Iowa’s Moses Climbing the Basketball Mountain
As the final seconds of overtime ticked away in Iowa’s game at Indiana Thursday night, Hawkeye junior guard James Moses--a graduate of Serra High--could see the season slipping away.
Iowa’s chances of making the 64-team NCAA tournament field would be greatly reduced if it lost to the fourth-ranked Hoosiers. The Hawkeyes would be 17-8 overall and only 6-8 in Big Ten Conference play with four games remaining.
“I think if we do well the rest of the way in the conference we’ll be in,” Moses said before the game. “The Big Ten is a tough league, people get on you.”
Iowa trailed, 79-78, when Acie Earl attempted a shot from 20 feet. It missed, but teammate Chris Street got the rebound and attempted another shot, which also missed. With a second left, the 6-foot-4 Moses jumped over Indiana’s Matt Nover and tipped in the game-winning basket to give Iowa a 80-79 victory.
“Luckily (Earl) got the shot off quickly enough that we got some rebound attempts,” Iowa Coach Tom Davis said. “And of course that’s when James got the rebound and we won the game.”
Said Moses: “This has to be the best win since I’ve been here. Because it was on the road against a team that has been beating us by 20 or more points every year.”
Iowa lost by 47 points to Indiana last season at Bloomington, Ind.
The victory could be a turning point in Iowa’s season and perhaps a personal one for Moses. It is not that Moses has not played well in his first two-and-a-half years of college basketball. The 21-year-old guard believes he has not played up to his potential.
“People know what I’m capable of doing, I just have to be more aggressive and do it,” said Moses, who is averaging 10.3 points as a Hawkeye.
On Saturday night in Iowa’s game against Illinois, Moses scored a career-high 30 points, but the Hawkeyes lost, 79-74. Moses scored 23 of Iowa’s 31 points in the final 10:53.
Moses did it at Serra after transferring from Alemany in Mission Hills. He was a three-time All-Camino Real League selection and led the CIF-Southern Section with a 34 points-per-game average his senior season, ahead of Darrick Martin and Don MacLean, now at UCLA.
But that was playing against high school teams, not Minnesota, Illinois and Indiana.
“It was an adjustment playing up here,” said Moses, who played in every game as a freshman.
Moses lists former Michigan players Rumeal Robinson and Glen Rice as some of the toughest players he has played against, as well as Michigan State senior Steve Smith.
It is tough competing on the court for Moses, but he enjoys the support he receives off it from the Iowa athletic community, as well as from home, where his family watches every game by satellite dish.
“It was tough for us to see him go,” said Moses’ father, James Sr. “But when we found out all the games were on TV that made it a little bit easier.” The entire family has been back to Iowa at some point to watch Moses play.
When Moses left Carson three years ago for Iowa City, he noticed all the usual things a person from the Los Angeles area might notice in the Midwest. There were cornfields, traffic-free highways and a strange quietness after dark.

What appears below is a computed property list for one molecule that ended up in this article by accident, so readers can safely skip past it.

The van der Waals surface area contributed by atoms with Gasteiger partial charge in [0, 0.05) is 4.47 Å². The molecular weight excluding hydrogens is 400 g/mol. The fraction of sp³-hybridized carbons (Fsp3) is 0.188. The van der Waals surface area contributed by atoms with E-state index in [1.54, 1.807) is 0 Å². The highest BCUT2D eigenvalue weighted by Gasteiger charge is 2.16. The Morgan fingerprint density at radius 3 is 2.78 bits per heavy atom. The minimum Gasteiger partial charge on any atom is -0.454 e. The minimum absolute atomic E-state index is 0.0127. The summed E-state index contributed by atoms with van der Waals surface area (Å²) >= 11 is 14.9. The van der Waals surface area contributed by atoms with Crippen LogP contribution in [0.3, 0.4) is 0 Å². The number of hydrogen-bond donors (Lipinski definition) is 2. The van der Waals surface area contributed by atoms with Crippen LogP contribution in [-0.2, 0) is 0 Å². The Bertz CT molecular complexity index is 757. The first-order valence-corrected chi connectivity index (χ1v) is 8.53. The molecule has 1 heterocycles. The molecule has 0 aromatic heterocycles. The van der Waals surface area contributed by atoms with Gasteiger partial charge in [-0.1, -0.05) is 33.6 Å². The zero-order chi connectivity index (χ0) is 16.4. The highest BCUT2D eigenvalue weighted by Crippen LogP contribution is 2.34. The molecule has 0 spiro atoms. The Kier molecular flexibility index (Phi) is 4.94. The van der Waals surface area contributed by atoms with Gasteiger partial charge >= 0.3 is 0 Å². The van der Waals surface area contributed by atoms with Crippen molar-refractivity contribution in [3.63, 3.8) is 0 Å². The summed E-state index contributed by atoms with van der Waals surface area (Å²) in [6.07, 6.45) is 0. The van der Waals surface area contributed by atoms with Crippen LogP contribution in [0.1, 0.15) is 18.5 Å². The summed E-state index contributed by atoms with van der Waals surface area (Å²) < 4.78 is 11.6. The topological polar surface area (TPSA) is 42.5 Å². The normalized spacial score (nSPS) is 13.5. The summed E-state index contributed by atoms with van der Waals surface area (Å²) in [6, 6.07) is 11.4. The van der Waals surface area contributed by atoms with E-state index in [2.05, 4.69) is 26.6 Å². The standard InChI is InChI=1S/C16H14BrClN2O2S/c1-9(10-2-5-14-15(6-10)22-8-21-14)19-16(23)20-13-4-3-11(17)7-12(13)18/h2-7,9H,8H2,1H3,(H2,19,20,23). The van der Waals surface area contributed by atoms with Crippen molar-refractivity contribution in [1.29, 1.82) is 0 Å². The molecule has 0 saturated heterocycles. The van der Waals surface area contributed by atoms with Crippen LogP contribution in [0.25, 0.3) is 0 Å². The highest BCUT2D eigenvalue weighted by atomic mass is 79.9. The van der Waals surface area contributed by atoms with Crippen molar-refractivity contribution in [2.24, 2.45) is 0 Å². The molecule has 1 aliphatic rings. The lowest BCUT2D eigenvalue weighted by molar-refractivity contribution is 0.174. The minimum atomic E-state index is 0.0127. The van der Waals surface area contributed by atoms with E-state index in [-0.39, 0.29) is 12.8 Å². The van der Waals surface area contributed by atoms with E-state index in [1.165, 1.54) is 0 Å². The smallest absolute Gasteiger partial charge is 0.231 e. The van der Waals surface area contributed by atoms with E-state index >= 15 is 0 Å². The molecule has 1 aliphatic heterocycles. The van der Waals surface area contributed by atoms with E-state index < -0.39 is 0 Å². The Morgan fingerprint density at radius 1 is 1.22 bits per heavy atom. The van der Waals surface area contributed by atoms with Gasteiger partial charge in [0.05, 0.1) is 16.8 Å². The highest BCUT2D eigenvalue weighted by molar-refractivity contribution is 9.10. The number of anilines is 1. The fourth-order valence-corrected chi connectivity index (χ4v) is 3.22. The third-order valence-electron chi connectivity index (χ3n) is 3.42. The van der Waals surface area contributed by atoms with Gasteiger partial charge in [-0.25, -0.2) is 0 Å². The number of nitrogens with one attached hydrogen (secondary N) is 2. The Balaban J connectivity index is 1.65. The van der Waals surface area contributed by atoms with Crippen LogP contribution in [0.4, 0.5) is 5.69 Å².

But Moses really felt he was in a different place when the Hawkeyes took the floor for his first game at Carver-Hawkeye Arena. The sellout crowd of 15,500 rose and cheered the Hawks for nothing more than showing up.
“It’s really unbelievable,” Moses said. “When we played UCLA (a 88-71 Iowa victory Dec. 22), their guys were surprised at how loud it was and asked if it was always that way and I said it was. They may get the crowds at UCLA but we really get the noise.
“People recognize you everywhere you go, everyone is so nice here, that’s the best part about Iowa.”
Moses said he’d like it a little more if the Hawkeyes went to the NCAA tournament. As a freshman, Moses played on the 23-10 Iowa team that lost in the second round to North Carolina State.
“It was great when we went, very exciting,” Moses said.
Exciting did not describe the Hawkeyes last season, Moses’ sophomore year. Iowa finished 12-16 and 4-14 in the Big Ten after a 7-0 start.
“We had a bad year, but we had young guys, so we’re expecting more now,” Moses said.
Moses expects a lot from himself, which explains his mild disappointment with his scoring average.
After college, Moses thinks he has a chance to play in the NBA.
“I’ve thought about it, I think I do have that ability,” Moses said. “Every summer I come home and I go up to Crenshaw High and play with some pros. They tell me I’m just as talented as they are, it’s just a matter of putting a lot of things together.”
But Moses’s life does not revolve completely around basketball. Described as a “joker” by the sports information staff, Moses is known for his easy-going manner as well as his box-like hairdo worn during his sophomore season.
Moses’ sense of humor allows him to relate well with young people, a talent that should help him in the future. He plans to be a coach and teacher when his basketball playing days are over. Moses said he would like to work in a neighborhood like the one where he grew up, where there are “good kids who need a little help.”
“Everybody likes James, and he is fun-loving,” James Sr. said. “But he gets serious when he has to. I think he would be great as a coach, he’s one of the more motivational types of players.”
“I’d like to have a positive influence on kids,” said Moses, who is an English major and is on schedule to graduate in four years. “I would tell them to be a leader and not to get a big head and I would show them that I care about them--that will wake them up.”
Then, perhaps not realizing the pun he was making with his surname, Moses pledged to help young people in the future. “I’d like to show them the way.”
Of course, he also could have been talking about his Iowa teammates and their quest for an NCAA tournament berth, which is exactly what he might end up doing.